The French word for spring, “printemps,” has its origins in the Latin phrase “primus tempus” which means, “first time.” This word perfectly describes the essence of spring, referencing the periodic rebirth of nature after the “death” symbolized by winter.
Thus, there is no one better to represent this spring reawakening than Flora, the Roman goddess of flowers and spring. In this masterpiece by Nicolas Poussin, she is depicted as a young woman holding a blossoming bud in her hand, surrounded by a springtime landscape with clear, cloudless skies and blooming trees. Two small cupids, or Putti, bring Flora a wreath of flowers to place on her head; one of the symbols most used to represent her.
The Goddess sits in a golden chariot pulled by winged children, parading in a sort of procession led by Venus, who is accompanied by Adonis wearing a crown of white and red roses. Other mythological characters related to flowers also appear in the painting, such as Narcissus and Ajax who give flowers as an offering to Flora. As spring is associated with youth, joy, and innocence, near the chariot of the goddess we see young people and children playing with baskets of flowers, celebrating the joyful and cheerful season. Spring is also the period of love so Flora is accompanied by tenderly embracing couples and plenty of cupids, as we can see in the foreground.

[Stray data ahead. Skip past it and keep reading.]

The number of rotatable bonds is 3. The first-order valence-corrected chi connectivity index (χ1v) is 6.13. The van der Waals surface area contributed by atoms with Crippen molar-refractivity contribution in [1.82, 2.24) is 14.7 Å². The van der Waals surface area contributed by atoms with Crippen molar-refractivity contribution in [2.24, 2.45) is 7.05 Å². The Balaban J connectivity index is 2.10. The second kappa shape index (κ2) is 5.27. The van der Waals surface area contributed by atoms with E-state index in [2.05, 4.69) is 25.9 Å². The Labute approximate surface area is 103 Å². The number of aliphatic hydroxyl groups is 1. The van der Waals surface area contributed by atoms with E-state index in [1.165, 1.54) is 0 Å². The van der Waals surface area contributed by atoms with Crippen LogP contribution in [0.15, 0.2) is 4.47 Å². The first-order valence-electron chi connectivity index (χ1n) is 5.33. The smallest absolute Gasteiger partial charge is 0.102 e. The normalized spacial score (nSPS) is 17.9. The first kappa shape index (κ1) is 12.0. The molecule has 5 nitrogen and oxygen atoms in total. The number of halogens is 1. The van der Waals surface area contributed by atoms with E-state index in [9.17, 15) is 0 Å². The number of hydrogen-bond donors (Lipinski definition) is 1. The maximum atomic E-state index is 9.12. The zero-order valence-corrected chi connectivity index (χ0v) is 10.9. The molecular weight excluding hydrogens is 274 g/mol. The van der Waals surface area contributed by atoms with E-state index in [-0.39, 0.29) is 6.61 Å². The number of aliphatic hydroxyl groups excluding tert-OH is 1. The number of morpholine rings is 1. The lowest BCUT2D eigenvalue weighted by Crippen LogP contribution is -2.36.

Throughout the history of art we can find hundreds of personifications of Spring. One of the most famous is the painting The Birth of Venus by Sandro Botticelli. Although this painting is related to Neoplatonist concepts of beauty and love, we can find clear references to spring. In the representation of the birth of the goddess of Love we can identify the female character on the right of the painting as Spring. We recognize her thanks to the flowers on her dress.
In addition, spring is associated with freshness and the element of air, which is generally represented by the mythological character Zephyrus, the god of the winds seen on the left of the painting.
Renaissance of Nature
Obviously, in spring we must make special mention of the world of nature. And there is no better painter to do this than Pieter Bruegel. The artwork The Gloomy Day is the one that begins the Flemish master’s cycle of paintings of the four seasons.
The first painting corresponds to the beginning of spring: the months of February and March. In this landscape we can see nature in its splendor, waking up after a long slumber. Although Bruegel is known for being a painter of humans, in this work he shows us the smallness and insignificance of the human being in front of the great vastness of nature.